However, thanks to a just completed capital campaign that surpassed its $410,000 goal, the organization was able to purchase a 6,000-square-foot building just a half mile away on the opposite side of downtown Shawano that will become SAM25’s permanent home. Renovating the space is in initial stages.

Plans for the new location at 105 E. Richmond St. include three more guest rooms with space to serve 25 people each night, plus men’s and women’s showers and a large, open-concept dining and living space adjacent to the existing kitchen, which will be renovated and updated.

Laura and Dan Robinsin are pictured with Muffy Culhane, right, president of the SAM25 board of directors, at the “Empty Bowls Caring Hearts” fundraiser for SAM 25 in 2018. (Photo Courtesy of Sam25 | For The Compass)

Intake space will be doubled and waiting area expanded. There will be a resource center that will double as a conference room/classroom and include computers for guests to apply for jobs online and take care of their personal affairs. Plans call for separate office space for volunteers to mentor guests confidentially in the Steps to Success program, and a room for children and adults to study.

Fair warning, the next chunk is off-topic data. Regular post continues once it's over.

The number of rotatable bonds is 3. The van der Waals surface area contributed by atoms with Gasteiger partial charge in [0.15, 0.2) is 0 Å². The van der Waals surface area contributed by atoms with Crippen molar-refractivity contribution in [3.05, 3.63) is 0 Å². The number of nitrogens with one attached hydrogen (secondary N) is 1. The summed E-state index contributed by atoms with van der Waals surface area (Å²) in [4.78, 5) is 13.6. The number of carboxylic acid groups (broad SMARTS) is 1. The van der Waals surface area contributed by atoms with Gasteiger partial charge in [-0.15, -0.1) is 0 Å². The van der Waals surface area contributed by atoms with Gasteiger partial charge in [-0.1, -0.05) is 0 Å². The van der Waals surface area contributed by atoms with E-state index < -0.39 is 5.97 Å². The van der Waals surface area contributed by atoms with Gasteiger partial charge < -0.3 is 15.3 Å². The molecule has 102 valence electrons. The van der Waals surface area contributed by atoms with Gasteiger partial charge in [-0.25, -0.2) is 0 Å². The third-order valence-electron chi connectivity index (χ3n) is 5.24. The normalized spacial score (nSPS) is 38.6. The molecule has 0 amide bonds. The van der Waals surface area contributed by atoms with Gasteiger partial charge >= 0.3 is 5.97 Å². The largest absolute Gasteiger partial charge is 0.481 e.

The additional space will allow SAM25’s Resource Day — a program available every Tuesday to provide information relative to employment, housing and other needs to anyone in need of assistance — to be expanded to a couple of days a week.

“We’ll have more space for programs, too,” Bisterfeldt pointed out. “Now, if you’re doing a class, it’s right in the middle of the space where people are trying to eat.”

While 105 E. Richmond will be new space for SAM25, the building has a history of being of service to “the least of these.” In a previous era it was a sober living space for those with alcohol and other drug abuse conditions. More recently it served as a halfway house for men. Ruth Paterick ran the New Era House, and when she retired, sold the property to SAM25.

A real plus is that because of its previous uses, bedrooms are already in place in the building and will need only minor updating to be ready for guests, according to Culhane.

“It suited what we need as a place for people to live,” Bisterfeldt said on a recent tour of the facility. “If people have their basic needs met, they can work on the others things they need to work on,” she said.